You do get to change the aperture for movies as well the creative advantage of being able to switch out lenses, have manual focus control and so on. Note though that the 18-55mm OIS kit lens is noisy if you choose to go for manual focus – you'll hear it creaking as you twist it. Autofocus in video is a little slow and does hunt around a bit. You do get a couple of nice options for video, like a pause function so you can stitch together scenes with a button press, and if you want a drastic change of focus, you can pause, recompose and then resume to avoid that hunting focus. You can also opt to fade in and out of video, or both, which is interesting, but perhaps not that useful as you can easily apply this afterwards.

You only get mono audio and there is no connection for an external mic. You also don't get to change the frame rate, so you have to live with the solid 30fps it provides. There is also a slight delay on starting and stopping the video capture, which takes the edge off things, and a hint that the NX10 could do with a little more processing power.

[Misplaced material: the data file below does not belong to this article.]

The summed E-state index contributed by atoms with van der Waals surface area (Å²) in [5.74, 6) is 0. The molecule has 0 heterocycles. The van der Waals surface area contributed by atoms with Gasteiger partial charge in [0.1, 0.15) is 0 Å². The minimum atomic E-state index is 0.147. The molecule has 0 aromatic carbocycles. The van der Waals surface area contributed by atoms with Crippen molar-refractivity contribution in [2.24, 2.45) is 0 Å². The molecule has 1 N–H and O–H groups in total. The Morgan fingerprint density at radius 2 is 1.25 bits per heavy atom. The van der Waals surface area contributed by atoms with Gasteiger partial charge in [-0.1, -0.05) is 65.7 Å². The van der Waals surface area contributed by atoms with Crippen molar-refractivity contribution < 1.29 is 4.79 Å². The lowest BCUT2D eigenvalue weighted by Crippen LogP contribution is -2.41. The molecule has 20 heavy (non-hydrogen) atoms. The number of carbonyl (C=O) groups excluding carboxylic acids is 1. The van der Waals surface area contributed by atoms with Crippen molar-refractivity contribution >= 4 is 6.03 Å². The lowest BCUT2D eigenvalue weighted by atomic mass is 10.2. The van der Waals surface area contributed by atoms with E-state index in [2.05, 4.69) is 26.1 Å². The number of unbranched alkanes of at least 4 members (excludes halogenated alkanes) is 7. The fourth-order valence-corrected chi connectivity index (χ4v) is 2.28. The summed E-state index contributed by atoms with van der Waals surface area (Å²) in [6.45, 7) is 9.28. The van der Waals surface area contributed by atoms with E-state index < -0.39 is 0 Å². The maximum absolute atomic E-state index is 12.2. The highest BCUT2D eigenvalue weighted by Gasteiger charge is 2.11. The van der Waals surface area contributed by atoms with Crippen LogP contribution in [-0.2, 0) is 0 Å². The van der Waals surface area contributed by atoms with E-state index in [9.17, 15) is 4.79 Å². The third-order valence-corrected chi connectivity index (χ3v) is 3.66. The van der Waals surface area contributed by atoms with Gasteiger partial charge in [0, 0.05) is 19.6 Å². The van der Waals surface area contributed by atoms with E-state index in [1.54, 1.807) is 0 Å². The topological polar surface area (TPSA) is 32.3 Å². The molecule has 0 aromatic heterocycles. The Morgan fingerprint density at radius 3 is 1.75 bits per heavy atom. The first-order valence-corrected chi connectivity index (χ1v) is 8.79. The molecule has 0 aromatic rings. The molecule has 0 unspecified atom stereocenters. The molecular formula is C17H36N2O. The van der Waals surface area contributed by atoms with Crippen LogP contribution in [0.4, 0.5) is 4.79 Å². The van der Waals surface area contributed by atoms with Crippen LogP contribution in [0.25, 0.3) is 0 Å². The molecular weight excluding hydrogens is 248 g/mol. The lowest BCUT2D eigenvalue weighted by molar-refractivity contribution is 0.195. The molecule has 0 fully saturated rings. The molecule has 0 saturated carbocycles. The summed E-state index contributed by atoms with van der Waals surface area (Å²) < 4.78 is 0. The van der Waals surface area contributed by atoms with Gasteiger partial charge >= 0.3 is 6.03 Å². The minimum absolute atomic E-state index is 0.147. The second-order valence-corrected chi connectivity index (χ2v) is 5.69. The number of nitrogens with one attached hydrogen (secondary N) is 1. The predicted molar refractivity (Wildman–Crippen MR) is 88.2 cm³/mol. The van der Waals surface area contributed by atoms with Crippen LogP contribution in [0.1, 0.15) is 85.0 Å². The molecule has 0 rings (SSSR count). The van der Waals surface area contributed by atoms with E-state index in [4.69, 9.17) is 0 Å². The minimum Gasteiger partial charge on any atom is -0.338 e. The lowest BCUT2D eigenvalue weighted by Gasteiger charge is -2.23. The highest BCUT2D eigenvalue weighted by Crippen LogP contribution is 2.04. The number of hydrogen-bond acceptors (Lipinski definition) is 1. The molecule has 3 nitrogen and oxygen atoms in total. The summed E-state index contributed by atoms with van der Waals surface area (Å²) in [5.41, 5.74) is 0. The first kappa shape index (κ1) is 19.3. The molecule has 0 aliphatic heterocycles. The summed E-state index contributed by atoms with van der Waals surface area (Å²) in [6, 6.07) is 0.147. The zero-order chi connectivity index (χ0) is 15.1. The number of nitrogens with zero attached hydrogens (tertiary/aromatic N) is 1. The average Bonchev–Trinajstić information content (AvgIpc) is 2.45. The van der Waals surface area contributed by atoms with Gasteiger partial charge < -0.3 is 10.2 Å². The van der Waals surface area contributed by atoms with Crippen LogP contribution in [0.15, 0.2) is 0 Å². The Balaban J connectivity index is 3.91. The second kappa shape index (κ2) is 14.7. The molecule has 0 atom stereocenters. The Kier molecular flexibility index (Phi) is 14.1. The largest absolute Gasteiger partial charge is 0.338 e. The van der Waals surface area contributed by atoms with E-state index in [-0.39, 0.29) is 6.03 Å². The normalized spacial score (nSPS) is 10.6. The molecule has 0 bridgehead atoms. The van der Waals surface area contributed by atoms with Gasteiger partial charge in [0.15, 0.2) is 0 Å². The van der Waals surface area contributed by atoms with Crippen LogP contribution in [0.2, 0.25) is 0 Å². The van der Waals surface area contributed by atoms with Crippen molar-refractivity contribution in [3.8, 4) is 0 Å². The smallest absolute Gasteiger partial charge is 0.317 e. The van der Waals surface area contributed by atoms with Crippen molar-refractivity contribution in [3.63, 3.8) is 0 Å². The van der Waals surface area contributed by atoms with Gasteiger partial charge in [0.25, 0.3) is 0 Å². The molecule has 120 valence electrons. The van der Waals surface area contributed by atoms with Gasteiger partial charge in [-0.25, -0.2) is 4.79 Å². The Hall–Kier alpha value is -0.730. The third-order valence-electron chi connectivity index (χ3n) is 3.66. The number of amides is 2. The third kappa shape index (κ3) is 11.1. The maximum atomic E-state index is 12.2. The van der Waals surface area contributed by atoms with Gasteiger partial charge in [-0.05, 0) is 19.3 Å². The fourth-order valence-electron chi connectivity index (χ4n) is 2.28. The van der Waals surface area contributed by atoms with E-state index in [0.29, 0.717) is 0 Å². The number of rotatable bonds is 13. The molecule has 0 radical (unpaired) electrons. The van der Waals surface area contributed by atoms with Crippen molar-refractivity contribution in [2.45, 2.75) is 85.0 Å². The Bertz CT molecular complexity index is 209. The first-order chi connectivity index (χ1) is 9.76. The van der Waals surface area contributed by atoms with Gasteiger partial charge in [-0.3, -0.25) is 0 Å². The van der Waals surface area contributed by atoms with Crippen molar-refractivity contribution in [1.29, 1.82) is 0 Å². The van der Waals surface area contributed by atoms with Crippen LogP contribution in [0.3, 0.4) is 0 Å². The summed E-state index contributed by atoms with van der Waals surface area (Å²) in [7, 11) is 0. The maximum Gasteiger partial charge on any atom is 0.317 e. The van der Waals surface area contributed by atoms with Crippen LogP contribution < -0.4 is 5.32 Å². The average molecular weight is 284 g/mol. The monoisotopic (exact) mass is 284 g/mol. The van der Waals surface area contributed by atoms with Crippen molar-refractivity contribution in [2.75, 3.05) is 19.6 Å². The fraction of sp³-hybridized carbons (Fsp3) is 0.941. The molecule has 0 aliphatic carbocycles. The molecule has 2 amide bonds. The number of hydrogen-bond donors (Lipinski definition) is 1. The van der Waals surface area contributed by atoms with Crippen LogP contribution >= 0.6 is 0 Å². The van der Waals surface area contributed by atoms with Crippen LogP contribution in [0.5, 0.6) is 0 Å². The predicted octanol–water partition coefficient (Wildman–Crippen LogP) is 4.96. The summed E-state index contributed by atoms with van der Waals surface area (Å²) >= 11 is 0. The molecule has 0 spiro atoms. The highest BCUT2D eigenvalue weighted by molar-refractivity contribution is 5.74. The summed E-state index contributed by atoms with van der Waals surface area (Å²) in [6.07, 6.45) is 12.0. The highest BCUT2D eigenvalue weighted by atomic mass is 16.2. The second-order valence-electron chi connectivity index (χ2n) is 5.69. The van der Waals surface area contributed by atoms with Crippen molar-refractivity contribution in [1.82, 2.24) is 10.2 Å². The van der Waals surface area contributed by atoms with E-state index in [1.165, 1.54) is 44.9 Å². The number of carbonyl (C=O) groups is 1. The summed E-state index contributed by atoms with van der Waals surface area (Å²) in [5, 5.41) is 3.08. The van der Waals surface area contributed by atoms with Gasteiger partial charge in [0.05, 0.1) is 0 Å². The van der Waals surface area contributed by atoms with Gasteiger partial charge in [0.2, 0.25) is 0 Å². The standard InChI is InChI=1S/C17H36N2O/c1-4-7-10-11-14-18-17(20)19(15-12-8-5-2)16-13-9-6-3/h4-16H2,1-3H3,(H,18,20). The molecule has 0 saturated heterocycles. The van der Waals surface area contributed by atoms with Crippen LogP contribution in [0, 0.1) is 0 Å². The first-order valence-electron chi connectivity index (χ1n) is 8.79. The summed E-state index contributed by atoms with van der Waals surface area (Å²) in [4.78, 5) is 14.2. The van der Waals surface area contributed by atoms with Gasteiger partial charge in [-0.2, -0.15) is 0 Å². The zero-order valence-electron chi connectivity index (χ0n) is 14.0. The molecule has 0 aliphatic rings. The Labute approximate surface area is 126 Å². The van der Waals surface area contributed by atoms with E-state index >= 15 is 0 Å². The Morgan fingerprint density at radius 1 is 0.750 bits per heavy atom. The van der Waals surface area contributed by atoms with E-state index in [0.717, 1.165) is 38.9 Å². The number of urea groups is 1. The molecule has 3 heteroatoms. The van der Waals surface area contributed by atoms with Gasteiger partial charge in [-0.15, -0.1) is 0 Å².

But none of this really will deter you from using the video mode for everyday capture. The biggest problem we encountered, however, was some confusion in video around reflections, a sample of which you can see here on YouTube. The camera seemed to get confused when recording a scene over water, with blue and yellow reflections appearing from nowhere. Perhaps this can be fixed via a firmware update, as it doesn't appear to be an optical problem.

As a stills camera, though, the NX10 is a pleasure to use. Focusing and metering seem to be accurate and fast and as we mentioned, if it doesn’t focus on the point you want you can easily select it manually. The illuminator helps out as the light drops, but focusing does slow down fairly dramatically, although that's nothing too unusual. You also get night shooting options, with a bulb mode offering up to 8 minutes of exposure.